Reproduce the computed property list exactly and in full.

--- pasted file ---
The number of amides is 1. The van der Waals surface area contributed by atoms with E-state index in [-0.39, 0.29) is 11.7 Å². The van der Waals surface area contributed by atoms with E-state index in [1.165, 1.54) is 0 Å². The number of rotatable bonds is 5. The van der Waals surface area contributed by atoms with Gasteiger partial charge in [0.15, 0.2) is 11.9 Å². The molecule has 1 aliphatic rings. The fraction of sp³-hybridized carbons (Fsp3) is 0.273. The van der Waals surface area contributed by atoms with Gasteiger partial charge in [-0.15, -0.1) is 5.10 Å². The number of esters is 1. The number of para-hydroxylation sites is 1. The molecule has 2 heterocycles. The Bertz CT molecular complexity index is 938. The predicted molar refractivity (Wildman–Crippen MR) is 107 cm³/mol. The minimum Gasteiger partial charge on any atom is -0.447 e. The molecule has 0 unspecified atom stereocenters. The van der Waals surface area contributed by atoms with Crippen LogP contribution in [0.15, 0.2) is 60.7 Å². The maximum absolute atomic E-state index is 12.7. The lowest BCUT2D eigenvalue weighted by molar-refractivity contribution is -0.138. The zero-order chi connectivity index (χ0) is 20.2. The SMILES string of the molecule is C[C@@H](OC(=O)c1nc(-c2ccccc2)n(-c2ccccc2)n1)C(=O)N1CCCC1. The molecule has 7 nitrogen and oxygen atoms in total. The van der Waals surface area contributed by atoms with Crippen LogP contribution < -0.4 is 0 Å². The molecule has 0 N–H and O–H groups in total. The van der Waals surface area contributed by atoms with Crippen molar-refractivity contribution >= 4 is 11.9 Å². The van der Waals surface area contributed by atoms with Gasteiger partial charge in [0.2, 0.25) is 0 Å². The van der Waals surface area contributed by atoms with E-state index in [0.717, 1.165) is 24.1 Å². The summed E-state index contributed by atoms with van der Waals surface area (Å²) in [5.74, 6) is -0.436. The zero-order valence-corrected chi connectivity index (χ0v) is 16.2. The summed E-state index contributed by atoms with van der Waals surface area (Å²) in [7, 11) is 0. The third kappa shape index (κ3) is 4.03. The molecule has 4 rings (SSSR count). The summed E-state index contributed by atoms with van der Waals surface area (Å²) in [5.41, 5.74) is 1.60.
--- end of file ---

The number of amides is 1. The van der Waals surface area contributed by atoms with E-state index in [-0.39, 0.29) is 11.7 Å². The van der Waals surface area contributed by atoms with E-state index in [1.165, 1.54) is 0 Å². The number of rotatable bonds is 5. The van der Waals surface area contributed by atoms with Gasteiger partial charge in [0.15, 0.2) is 11.9 Å². The molecule has 1 aliphatic rings. The fraction of sp³-hybridized carbons (Fsp3) is 0.273. The van der Waals surface area contributed by atoms with Gasteiger partial charge in [-0.15, -0.1) is 5.10 Å². The number of esters is 1. The number of para-hydroxylation sites is 1. The molecule has 2 heterocycles. The Bertz CT molecular complexity index is 938. The predicted molar refractivity (Wildman–Crippen MR) is 107 cm³/mol. The minimum Gasteiger partial charge on any atom is -0.447 e. The molecule has 0 unspecified atom stereocenters. The van der Waals surface area contributed by atoms with Crippen LogP contribution in [0.15, 0.2) is 60.7 Å². The maximum absolute atomic E-state index is 12.7. The lowest BCUT2D eigenvalue weighted by molar-refractivity contribution is -0.138. The zero-order chi connectivity index (χ0) is 20.2. The SMILES string of the molecule is C[C@@H](OC(=O)c1nc(-c2ccccc2)n(-c2ccccc2)n1)C(=O)N1CCCC1. The molecule has 7 nitrogen and oxygen atoms in total. The van der Waals surface area contributed by atoms with Crippen LogP contribution < -0.4 is 0 Å². The molecule has 0 N–H and O–H groups in total. The van der Waals surface area contributed by atoms with Crippen molar-refractivity contribution >= 4 is 11.9 Å². The van der Waals surface area contributed by atoms with Gasteiger partial charge in [0.2, 0.25) is 0 Å². The van der Waals surface area contributed by atoms with E-state index in [0.717, 1.165) is 24.1 Å². The summed E-state index contributed by atoms with van der Waals surface area (Å²) in [5.74, 6) is -0.436. The zero-order valence-corrected chi connectivity index (χ0v) is 16.2. The summed E-state index contributed by atoms with van der Waals surface area (Å²) in [7, 11) is 0. The third kappa shape index (κ3) is 4.03. The molecule has 4 rings (SSSR count). The summed E-state index contributed by atoms with van der Waals surface area (Å²) in [5.41, 5.74) is 1.60.